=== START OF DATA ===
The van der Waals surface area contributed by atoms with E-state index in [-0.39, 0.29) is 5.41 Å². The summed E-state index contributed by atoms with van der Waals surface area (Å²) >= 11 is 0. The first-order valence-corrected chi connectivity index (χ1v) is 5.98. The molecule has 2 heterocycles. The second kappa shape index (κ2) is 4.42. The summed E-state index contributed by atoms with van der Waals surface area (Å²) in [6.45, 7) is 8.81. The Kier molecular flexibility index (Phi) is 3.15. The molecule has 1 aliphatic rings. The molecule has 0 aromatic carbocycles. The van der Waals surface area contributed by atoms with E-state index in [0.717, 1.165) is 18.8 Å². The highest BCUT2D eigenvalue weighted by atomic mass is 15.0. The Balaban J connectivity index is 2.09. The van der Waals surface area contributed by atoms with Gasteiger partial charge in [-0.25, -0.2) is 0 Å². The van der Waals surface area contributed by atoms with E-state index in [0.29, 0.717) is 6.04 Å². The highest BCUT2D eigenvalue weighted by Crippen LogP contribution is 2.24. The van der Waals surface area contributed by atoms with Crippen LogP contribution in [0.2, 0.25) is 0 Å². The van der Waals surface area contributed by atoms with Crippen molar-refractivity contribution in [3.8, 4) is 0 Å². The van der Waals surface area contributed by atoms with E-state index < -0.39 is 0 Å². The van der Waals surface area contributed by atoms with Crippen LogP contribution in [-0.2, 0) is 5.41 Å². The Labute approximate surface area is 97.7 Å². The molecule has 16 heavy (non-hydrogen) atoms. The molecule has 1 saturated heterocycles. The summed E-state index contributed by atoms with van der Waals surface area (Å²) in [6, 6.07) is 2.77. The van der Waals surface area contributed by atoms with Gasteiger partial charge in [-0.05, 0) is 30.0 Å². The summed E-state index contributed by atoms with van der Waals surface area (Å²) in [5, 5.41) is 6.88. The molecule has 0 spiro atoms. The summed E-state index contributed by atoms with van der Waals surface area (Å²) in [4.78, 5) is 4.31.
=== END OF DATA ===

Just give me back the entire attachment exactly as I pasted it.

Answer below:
The van der Waals surface area contributed by atoms with E-state index in [-0.39, 0.29) is 5.41 Å². The summed E-state index contributed by atoms with van der Waals surface area (Å²) >= 11 is 0. The first-order valence-corrected chi connectivity index (χ1v) is 5.98. The molecule has 2 heterocycles. The second kappa shape index (κ2) is 4.42. The summed E-state index contributed by atoms with van der Waals surface area (Å²) in [6.45, 7) is 8.81. The Kier molecular flexibility index (Phi) is 3.15. The molecule has 1 aliphatic rings. The molecule has 0 aromatic carbocycles. The van der Waals surface area contributed by atoms with E-state index in [0.717, 1.165) is 18.8 Å². The highest BCUT2D eigenvalue weighted by atomic mass is 15.0. The Balaban J connectivity index is 2.09. The van der Waals surface area contributed by atoms with Gasteiger partial charge in [-0.25, -0.2) is 0 Å². The van der Waals surface area contributed by atoms with E-state index in [0.29, 0.717) is 6.04 Å². The highest BCUT2D eigenvalue weighted by Crippen LogP contribution is 2.24. The van der Waals surface area contributed by atoms with Crippen LogP contribution in [0.2, 0.25) is 0 Å². The van der Waals surface area contributed by atoms with Crippen molar-refractivity contribution in [3.8, 4) is 0 Å². The van der Waals surface area contributed by atoms with E-state index < -0.39 is 0 Å². The van der Waals surface area contributed by atoms with Crippen LogP contribution in [-0.2, 0) is 5.41 Å². The Labute approximate surface area is 97.7 Å². The molecule has 16 heavy (non-hydrogen) atoms. The molecule has 1 saturated heterocycles. The summed E-state index contributed by atoms with van der Waals surface area (Å²) in [6, 6.07) is 2.77. The van der Waals surface area contributed by atoms with Gasteiger partial charge in [-0.05, 0) is 30.0 Å². The summed E-state index contributed by atoms with van der Waals surface area (Å²) in [5, 5.41) is 6.88. The molecule has 0 spiro atoms. The summed E-state index contributed by atoms with van der Waals surface area (Å²) in [4.78, 5) is 4.31.